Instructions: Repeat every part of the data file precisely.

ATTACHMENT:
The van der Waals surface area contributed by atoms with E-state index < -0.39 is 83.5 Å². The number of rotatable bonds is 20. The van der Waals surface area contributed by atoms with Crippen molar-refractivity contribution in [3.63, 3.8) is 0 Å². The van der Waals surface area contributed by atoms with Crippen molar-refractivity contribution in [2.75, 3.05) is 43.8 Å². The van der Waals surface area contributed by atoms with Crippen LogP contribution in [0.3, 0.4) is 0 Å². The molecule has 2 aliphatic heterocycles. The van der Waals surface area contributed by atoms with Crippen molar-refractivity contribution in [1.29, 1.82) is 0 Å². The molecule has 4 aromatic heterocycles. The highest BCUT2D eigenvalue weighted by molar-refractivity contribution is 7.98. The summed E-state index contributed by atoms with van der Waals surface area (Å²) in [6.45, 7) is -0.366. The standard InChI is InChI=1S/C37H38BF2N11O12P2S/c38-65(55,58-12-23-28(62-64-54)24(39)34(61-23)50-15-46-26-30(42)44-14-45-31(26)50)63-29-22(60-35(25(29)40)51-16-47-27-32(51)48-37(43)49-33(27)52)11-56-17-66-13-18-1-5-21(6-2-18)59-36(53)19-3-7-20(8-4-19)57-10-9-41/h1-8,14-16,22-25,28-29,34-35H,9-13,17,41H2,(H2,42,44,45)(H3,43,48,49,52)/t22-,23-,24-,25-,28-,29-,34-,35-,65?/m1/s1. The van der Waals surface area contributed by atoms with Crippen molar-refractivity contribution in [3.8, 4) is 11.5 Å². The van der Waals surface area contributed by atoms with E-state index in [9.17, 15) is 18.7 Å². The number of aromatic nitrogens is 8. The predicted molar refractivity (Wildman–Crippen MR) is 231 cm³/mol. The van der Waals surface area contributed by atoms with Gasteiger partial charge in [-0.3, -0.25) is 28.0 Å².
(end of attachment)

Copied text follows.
The van der Waals surface area contributed by atoms with E-state index < -0.39 is 83.5 Å². The number of rotatable bonds is 20. The van der Waals surface area contributed by atoms with Crippen molar-refractivity contribution in [3.63, 3.8) is 0 Å². The van der Waals surface area contributed by atoms with Crippen molar-refractivity contribution in [2.75, 3.05) is 43.8 Å². The van der Waals surface area contributed by atoms with Crippen LogP contribution in [0.3, 0.4) is 0 Å². The molecule has 2 aliphatic heterocycles. The van der Waals surface area contributed by atoms with Crippen molar-refractivity contribution in [1.29, 1.82) is 0 Å². The molecule has 4 aromatic heterocycles. The highest BCUT2D eigenvalue weighted by molar-refractivity contribution is 7.98. The summed E-state index contributed by atoms with van der Waals surface area (Å²) in [6.45, 7) is -0.366. The standard InChI is InChI=1S/C37H38BF2N11O12P2S/c38-65(55,58-12-23-28(62-64-54)24(39)34(61-23)50-15-46-26-30(42)44-14-45-31(26)50)63-29-22(60-35(25(29)40)51-16-47-27-32(51)48-37(43)49-33(27)52)11-56-17-66-13-18-1-5-21(6-2-18)59-36(53)19-3-7-20(8-4-19)57-10-9-41/h1-8,14-16,22-25,28-29,34-35H,9-13,17,41H2,(H2,42,44,45)(H3,43,48,49,52)/t22-,23-,24-,25-,28-,29-,34-,35-,65?/m1/s1. The van der Waals surface area contributed by atoms with Crippen molar-refractivity contribution in [3.8, 4) is 11.5 Å². The van der Waals surface area contributed by atoms with E-state index in [9.17, 15) is 18.7 Å². The number of aromatic nitrogens is 8. The predicted molar refractivity (Wildman–Crippen MR) is 231 cm³/mol. The van der Waals surface area contributed by atoms with Gasteiger partial charge in [-0.3, -0.25) is 28.0 Å².